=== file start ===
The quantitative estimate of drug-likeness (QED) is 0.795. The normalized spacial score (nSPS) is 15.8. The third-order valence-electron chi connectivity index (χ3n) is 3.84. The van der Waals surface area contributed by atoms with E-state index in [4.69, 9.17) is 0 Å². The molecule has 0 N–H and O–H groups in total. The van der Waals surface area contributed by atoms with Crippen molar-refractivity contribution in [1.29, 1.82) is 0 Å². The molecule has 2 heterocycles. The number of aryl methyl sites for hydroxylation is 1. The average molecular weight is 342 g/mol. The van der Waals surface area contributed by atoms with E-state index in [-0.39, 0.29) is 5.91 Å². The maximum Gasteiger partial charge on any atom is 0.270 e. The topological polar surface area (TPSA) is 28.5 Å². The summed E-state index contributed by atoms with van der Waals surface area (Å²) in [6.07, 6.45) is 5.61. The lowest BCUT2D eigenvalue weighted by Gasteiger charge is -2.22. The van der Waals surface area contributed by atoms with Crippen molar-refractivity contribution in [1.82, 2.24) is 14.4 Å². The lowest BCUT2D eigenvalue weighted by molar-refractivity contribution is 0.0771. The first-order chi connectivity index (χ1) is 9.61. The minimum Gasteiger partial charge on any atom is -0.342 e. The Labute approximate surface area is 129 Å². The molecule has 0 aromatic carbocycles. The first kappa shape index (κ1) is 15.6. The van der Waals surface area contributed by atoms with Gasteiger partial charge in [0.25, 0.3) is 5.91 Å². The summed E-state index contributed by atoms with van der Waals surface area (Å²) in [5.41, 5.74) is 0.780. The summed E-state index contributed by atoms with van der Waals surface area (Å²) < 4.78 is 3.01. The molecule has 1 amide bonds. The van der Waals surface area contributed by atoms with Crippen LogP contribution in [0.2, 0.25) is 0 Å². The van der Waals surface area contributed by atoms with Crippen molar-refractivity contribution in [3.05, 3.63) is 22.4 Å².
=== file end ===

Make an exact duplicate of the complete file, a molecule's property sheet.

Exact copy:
The quantitative estimate of drug-likeness (QED) is 0.795. The normalized spacial score (nSPS) is 15.8. The third-order valence-electron chi connectivity index (χ3n) is 3.84. The van der Waals surface area contributed by atoms with E-state index in [4.69, 9.17) is 0 Å². The molecule has 0 N–H and O–H groups in total. The van der Waals surface area contributed by atoms with Crippen molar-refractivity contribution in [1.29, 1.82) is 0 Å². The molecule has 2 heterocycles. The number of aryl methyl sites for hydroxylation is 1. The average molecular weight is 342 g/mol. The van der Waals surface area contributed by atoms with E-state index in [-0.39, 0.29) is 5.91 Å². The maximum Gasteiger partial charge on any atom is 0.270 e. The topological polar surface area (TPSA) is 28.5 Å². The summed E-state index contributed by atoms with van der Waals surface area (Å²) in [6.07, 6.45) is 5.61. The lowest BCUT2D eigenvalue weighted by Gasteiger charge is -2.22. The van der Waals surface area contributed by atoms with Crippen molar-refractivity contribution in [1.82, 2.24) is 14.4 Å². The lowest BCUT2D eigenvalue weighted by molar-refractivity contribution is 0.0771. The first-order chi connectivity index (χ1) is 9.61. The minimum Gasteiger partial charge on any atom is -0.342 e. The Labute approximate surface area is 129 Å². The molecule has 0 aromatic carbocycles. The first kappa shape index (κ1) is 15.6. The van der Waals surface area contributed by atoms with Gasteiger partial charge in [0.25, 0.3) is 5.91 Å². The summed E-state index contributed by atoms with van der Waals surface area (Å²) in [5.41, 5.74) is 0.780. The summed E-state index contributed by atoms with van der Waals surface area (Å²) < 4.78 is 3.01. The molecule has 1 amide bonds. The van der Waals surface area contributed by atoms with Crippen LogP contribution in [0.2, 0.25) is 0 Å². The van der Waals surface area contributed by atoms with Crippen molar-refractivity contribution in [3.05, 3.63) is 22.4 Å².